University of Minnesota

“If It Isn’t Fun.” – The Healing Power of Jazz

The scene is Makarska’s Hotel Jadran on the Dalmatian coast of Yugoslavia in late September, 1963, where the first follow-up survey of the Seven Countries Study was underway. Moreover, at the behest of Drs. Keys and White, some sixty cardiologist investigators from sixteen nations had worked for five long days in workshops of the International Society of Cardiology Research Committee. On the last work day, we had summarized findings and read them to one another in plenary session. The next morning we were to convene and vote final approval of broad new recommendations for cardiovascular research that we thought were needed worldwide.

As the evening Adriatic breeze freshened, so did our spirits. We had worked well together and produced a solid document we believed could affect the course of research for a decade. The workshop occurred at the peak of the international cardiological enterprise of Ancel Keys and Paul Dudley White, as co-chairs of the Research Committee. Their worldwide network had effectively stimulated collaborative studies and launched the fields of cardiovascular disease epidemiology and preventive cardiology. We, the younger, “second generation” of investigators in this new field, were caught up in the excitement. Our group had worked particularly hard and borne a large measure of responsibility for the actual writing of the workshop reports.

We all looked forward eagerly to the final gala dinner, its poetic toasts, and its climactic address by a Wall Street banker; let’s call him Mr. X. He was representing Albert Baer, the industrialist-philanthropist who was then president of the International Cardiology Foundation, the source of funding for the International Society and its Research Committee. Proud, dark-suited men and radiant women in elegant dresses swept down the balustraded stairways to the restaurant to be seated at long white tables. The pinkish wine of the region was splashed in all glasses, and these quickly emptied. The hum of conversation rose.

Eventually, the marvelous giant fish of the Adriatic, the Dental, was picked clean, the last drops of wine quaffed in a final, convivial toast. As the Yugoslavian version of a Baked Alaska was brought in flaming, the guest of honor rose to deliver his message. Those at the head table, Paul Dudley White of Boston, Ancel and Margaret Keys of Minneapolis, Georg Akmetaly from Moscow, Vittorio Puddu from Rome, Bozidar Djordjevic from Belgrade, and Sir Kempson Maddox from Sydney, turned, as did everyone, toward Mr. X, who began his address as follows:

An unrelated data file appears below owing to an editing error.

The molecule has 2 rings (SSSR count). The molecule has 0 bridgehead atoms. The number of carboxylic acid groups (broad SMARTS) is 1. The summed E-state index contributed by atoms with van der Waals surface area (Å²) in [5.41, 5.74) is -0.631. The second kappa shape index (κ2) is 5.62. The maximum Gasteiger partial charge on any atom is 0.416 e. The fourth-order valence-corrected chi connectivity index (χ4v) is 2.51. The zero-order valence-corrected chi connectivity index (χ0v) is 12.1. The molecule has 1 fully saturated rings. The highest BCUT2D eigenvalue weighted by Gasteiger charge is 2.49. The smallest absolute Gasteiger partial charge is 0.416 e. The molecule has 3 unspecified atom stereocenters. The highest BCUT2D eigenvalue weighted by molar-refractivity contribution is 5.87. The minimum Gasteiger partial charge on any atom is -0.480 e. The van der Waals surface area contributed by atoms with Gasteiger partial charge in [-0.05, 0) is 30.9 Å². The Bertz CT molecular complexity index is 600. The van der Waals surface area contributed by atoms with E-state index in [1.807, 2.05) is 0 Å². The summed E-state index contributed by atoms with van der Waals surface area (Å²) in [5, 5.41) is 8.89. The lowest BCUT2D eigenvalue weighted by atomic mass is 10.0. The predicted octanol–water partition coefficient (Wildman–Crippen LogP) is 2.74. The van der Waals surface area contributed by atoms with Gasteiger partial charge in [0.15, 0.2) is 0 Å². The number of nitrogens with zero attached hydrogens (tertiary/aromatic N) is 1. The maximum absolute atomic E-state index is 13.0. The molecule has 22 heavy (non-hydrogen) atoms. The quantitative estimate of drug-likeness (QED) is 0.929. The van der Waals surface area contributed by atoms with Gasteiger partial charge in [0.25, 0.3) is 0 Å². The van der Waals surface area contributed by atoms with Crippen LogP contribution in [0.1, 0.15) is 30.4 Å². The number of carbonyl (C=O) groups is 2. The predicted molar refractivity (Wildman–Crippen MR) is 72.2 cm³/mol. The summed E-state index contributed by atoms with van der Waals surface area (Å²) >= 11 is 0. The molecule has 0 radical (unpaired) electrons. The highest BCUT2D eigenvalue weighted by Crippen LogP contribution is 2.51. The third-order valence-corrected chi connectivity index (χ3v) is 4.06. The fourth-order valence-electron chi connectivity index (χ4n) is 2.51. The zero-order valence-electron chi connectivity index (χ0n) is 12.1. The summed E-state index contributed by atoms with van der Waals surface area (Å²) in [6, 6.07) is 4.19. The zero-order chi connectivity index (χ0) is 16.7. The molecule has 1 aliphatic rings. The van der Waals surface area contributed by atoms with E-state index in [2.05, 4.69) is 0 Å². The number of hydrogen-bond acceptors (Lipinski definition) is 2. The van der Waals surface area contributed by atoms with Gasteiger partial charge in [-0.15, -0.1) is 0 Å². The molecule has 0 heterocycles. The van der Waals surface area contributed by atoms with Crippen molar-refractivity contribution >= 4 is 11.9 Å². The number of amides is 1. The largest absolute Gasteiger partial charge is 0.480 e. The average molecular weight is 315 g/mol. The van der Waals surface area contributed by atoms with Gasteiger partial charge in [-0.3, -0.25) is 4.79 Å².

“Some might think that the greatest enemy of mankind is Nikita Krushchev; others might think it Madame Nhu. Some might even say it is John F. Kennedy! But we all know …….”

He paused. A hush fell; no fork lifted; not a glass clinked. We couldn’t believe our ears. This “fat cat” from Wall Street, apparently thinking himself at the Waldorf-Astoria talking to the directors of an American charity, appeared unconscious of the fact he was addressing representatives of sixteen nations, six of them socialist. He was even the guest of a Communist country.

As these thoughts flashed by, and before the speaker could continue, the silence was punctuated by a guttural exclamation and the scraping of a chair pushed back brusquely from the table. We saw only the back of Akmetaly’s head as he stormed out of the dining room, slamming shut the huge French doors. Almost instantly, the Soviet delegate was followed by all the Eastern Bloc representatives and their companions!

Weakly, the lecturer continued: “But we all know that the greatest enemy of mankind, of course, is — heart disease!”

Having finished what he had thought to be a clever introduction, he paled and broke out in a glistening sweat. It seemed, too, that all the men remaining in the room suddenly aged a decade, and that the ladies, buoyant a few moments before, now sagged. Obviously, this Manhattan businessman had never visited an Eastern or socialist country. His talk went on about the need to approach “big business” and solicit the support of “substantial people” in the community for international research efforts in cardiovascular disease. The entire message was as inappropriately worded as had been his introduction. Even in Western countries, most cardiovascular research is supported by government, not by private solicitations of voluntary contributions. Mr X apparently had experience in capitalist philanthropy but clearly had no tradition of international science — or diplomacy.